Bridging The Digital Divide

Communication Shakedown (1)

Over the past decade, the growth of social media has been quite remarkable. Global citizens have embraced new ways to communicate which have, quite literally, changed The World. Text messages and emails are fast becoming a thing of the past as new and innovative social media concepts continually spring up and pave new ways for communication and sharing. Just the other day, I was conversing with a friend of mine, @hallboy10, via Garmin Connect; a social media for runners and cyclists to share their exercise statistics and comment on achievements. It dawned on me that I was using at least 5 different mediums with which to communicate with the same person depending on the context!

The graphic on the left was made using Piktochart and demonstrates how the methods by which I communicate have changed since the 1980s. I have never been the first to utilise a social media, and until 2011 was pretty sceptical about most of them. However, I pride myself on being open to new ideas and after hearing the praises of Twitter being sung by HGJohn during his visit to The International School of Monaco, I gave it a go and have not looked back.

However, not everyone who grew up in the 60s, 70s and 80s has taken the plunge into the murky depths of social media, many preferring to skim the surface or indeed avoid getting their toes wet altogether. A consequence of this however, is the emergence of a digital-divide. Our children are growing up in a world where communication via social media is the norm and in many cases parents, guardians and teachers have no real idea about what these services provide, what there terms and conditions of use are, how they differ from each other and what their children are doing on them.

However, burying our heads in the sand is simply NOT an option. Social Media is not going away. Screen Shot 2014-05-01 at 20.12.02In addition to the very clear data presented in my line-graph, there are some stark statistics that give further insight into the revolution that is happening on screens large and small across the globe:

  • 6 out of 7 people on the planet have internet access
  • 72% of all internet users use social media
  • 89% of 18-29 year olds use Social Media
  • 93% of marketers use social media for business

So, social media is here to stay, but what can be do to ensure we are comfortable that our children are using it responsibly and are aware of its dangers? I think a sensible, open minded and informed approach is best. Children are far more likely to take advice from someone who knows the difference between Snapchat and WhatsApp than someone who still thinks Instagram is a quick form of measurement. Furthermore, simply removing a device will not solve the potential problems. In fact, I believe this could be counter productive as children will still have access to social media via friend’s phones and as we know, those who are less educated in matters tend to be the ones who do or say the daftest things. Embracing the changing digital world, whilst being fully aware of (and sharing) its potential pitfalls, will most likely have positive outcomes.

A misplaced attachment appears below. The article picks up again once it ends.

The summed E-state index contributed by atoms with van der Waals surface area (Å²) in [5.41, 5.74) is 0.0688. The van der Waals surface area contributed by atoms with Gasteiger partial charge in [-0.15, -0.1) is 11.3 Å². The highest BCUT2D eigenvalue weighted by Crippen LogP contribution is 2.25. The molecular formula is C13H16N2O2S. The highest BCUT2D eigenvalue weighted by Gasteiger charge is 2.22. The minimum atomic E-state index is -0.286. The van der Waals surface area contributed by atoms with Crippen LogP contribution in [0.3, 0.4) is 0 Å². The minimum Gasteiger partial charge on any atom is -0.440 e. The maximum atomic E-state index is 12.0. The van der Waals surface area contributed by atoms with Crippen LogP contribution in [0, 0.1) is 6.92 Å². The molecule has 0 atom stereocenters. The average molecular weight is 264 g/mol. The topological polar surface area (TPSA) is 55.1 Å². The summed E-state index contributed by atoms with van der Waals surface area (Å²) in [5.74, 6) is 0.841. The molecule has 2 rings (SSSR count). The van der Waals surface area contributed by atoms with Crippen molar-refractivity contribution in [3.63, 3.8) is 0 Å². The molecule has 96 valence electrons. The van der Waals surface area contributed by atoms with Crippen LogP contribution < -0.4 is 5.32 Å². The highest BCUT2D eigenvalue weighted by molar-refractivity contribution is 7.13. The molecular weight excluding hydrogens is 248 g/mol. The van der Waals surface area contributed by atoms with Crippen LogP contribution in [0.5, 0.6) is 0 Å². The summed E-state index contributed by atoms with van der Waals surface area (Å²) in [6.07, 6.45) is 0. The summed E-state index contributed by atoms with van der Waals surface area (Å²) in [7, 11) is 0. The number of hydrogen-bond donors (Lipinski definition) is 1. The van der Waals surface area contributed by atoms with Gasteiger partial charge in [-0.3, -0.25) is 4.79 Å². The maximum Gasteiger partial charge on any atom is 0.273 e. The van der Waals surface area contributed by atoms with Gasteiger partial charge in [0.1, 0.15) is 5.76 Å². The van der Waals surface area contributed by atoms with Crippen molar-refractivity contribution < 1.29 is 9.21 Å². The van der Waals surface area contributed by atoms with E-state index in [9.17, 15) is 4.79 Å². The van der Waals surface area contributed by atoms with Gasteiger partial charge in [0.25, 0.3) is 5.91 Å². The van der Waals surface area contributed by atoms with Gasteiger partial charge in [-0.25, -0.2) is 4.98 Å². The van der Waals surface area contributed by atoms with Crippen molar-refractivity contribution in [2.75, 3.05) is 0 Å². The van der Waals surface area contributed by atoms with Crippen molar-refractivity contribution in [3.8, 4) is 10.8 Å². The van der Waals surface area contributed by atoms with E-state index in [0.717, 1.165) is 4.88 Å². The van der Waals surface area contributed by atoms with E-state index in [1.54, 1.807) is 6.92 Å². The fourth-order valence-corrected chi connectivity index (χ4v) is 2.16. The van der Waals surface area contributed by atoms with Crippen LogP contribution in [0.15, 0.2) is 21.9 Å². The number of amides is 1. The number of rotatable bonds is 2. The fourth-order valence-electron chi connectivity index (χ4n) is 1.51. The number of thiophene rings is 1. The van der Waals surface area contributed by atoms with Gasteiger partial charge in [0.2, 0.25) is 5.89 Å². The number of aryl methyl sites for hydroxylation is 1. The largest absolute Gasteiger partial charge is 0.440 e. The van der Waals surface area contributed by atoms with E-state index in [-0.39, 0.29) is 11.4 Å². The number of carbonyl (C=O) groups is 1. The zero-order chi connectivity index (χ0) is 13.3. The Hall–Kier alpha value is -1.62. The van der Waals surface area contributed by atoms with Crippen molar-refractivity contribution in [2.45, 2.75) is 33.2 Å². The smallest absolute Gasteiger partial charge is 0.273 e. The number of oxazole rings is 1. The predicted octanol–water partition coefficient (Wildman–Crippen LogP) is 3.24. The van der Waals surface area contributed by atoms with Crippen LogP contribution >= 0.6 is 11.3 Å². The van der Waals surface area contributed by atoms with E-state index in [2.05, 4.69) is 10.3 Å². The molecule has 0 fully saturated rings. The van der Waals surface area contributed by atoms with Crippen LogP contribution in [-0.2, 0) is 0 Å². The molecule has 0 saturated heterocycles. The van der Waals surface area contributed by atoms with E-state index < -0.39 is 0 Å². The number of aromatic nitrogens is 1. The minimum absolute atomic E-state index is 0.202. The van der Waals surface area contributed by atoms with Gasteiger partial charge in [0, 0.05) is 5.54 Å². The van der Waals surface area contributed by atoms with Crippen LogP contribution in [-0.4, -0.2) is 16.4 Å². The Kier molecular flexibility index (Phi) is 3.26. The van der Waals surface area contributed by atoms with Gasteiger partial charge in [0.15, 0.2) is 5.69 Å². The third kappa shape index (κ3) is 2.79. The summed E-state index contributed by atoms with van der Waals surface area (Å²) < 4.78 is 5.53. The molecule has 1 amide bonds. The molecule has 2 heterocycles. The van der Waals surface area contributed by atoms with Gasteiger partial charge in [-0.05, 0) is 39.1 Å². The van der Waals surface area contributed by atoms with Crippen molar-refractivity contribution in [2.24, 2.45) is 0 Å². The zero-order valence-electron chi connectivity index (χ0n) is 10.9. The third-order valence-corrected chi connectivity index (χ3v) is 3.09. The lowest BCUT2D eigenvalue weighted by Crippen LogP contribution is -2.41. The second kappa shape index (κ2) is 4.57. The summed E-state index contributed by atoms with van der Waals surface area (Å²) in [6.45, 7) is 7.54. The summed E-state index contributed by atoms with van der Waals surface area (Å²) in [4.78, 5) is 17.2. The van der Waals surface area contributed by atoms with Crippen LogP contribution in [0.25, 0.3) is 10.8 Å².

Teachers, therefore, must make it an absolute priority to intertwine digital literacy within the curriculum wherever appropriate, whilst projecting a positive yet cautious approach to social media. The benefits of the internet far outweigh the negatives, but children need to be aware of the harm a damaging digital footprint can leave. Furthermore, the tragic consequences of cyberbullying should never be overlooked and positive strategies for avoiding/dealing/preventing it should be made as coherent and as accessible as possible.

Using digital leaders to promote e-awareness and responsible digital citizenship could be another idea, and one that may have an effect on those less likely to listen to a “boring old teacher”.  Developing a school blogging platform also provides an opportunity for children to learn about digital literacy and use social media in a secure and authentic environment. Involving parents in both these initiatives is another way of bridging the digital divide whilst also providing a more significant audience and purpose for any published content.

Finally, as we prepare ourselves for whatever the future of digital communication may hold, holding a workshop with parents will also lead to a more knowledgeable, informed and progressive approach towards social media by all those in the school community.  If you do decide to do this then please feel free to utilise this SOCIAL MEDIA PREZI that was successfully used to walk concerned parents through some of the basics of popular social media. It contains links to sites and user terms and conditions which will hopefully prove useful.



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